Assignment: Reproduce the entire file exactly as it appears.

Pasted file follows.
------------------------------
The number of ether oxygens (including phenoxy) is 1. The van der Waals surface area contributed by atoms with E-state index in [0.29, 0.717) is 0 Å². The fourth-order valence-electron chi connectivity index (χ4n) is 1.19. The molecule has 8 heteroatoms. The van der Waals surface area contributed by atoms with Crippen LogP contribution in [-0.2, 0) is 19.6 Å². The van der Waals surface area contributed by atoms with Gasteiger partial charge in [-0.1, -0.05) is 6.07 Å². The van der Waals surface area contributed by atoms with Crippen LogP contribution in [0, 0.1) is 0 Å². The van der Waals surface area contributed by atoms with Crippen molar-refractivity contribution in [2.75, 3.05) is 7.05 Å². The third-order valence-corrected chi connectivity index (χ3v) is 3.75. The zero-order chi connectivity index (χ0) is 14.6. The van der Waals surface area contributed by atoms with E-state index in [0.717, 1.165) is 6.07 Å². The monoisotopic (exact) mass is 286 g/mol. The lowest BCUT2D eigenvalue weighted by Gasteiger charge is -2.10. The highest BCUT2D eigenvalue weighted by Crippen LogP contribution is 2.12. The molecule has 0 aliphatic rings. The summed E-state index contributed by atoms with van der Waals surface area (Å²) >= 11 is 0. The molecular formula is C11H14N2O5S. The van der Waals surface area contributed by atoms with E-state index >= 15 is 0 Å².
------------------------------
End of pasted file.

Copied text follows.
The number of ether oxygens (including phenoxy) is 1. The van der Waals surface area contributed by atoms with E-state index in [0.29, 0.717) is 0 Å². The fourth-order valence-electron chi connectivity index (χ4n) is 1.19. The molecule has 8 heteroatoms. The van der Waals surface area contributed by atoms with Crippen LogP contribution in [-0.2, 0) is 19.6 Å². The van der Waals surface area contributed by atoms with Gasteiger partial charge in [-0.1, -0.05) is 6.07 Å². The van der Waals surface area contributed by atoms with Crippen LogP contribution in [0, 0.1) is 0 Å². The van der Waals surface area contributed by atoms with Crippen molar-refractivity contribution in [2.75, 3.05) is 7.05 Å². The third-order valence-corrected chi connectivity index (χ3v) is 3.75. The zero-order chi connectivity index (χ0) is 14.6. The van der Waals surface area contributed by atoms with E-state index in [0.717, 1.165) is 6.07 Å². The monoisotopic (exact) mass is 286 g/mol. The lowest BCUT2D eigenvalue weighted by Gasteiger charge is -2.10. The highest BCUT2D eigenvalue weighted by Crippen LogP contribution is 2.12. The molecule has 0 aliphatic rings. The summed E-state index contributed by atoms with van der Waals surface area (Å²) >= 11 is 0. The molecular formula is C11H14N2O5S. The van der Waals surface area contributed by atoms with E-state index >= 15 is 0 Å².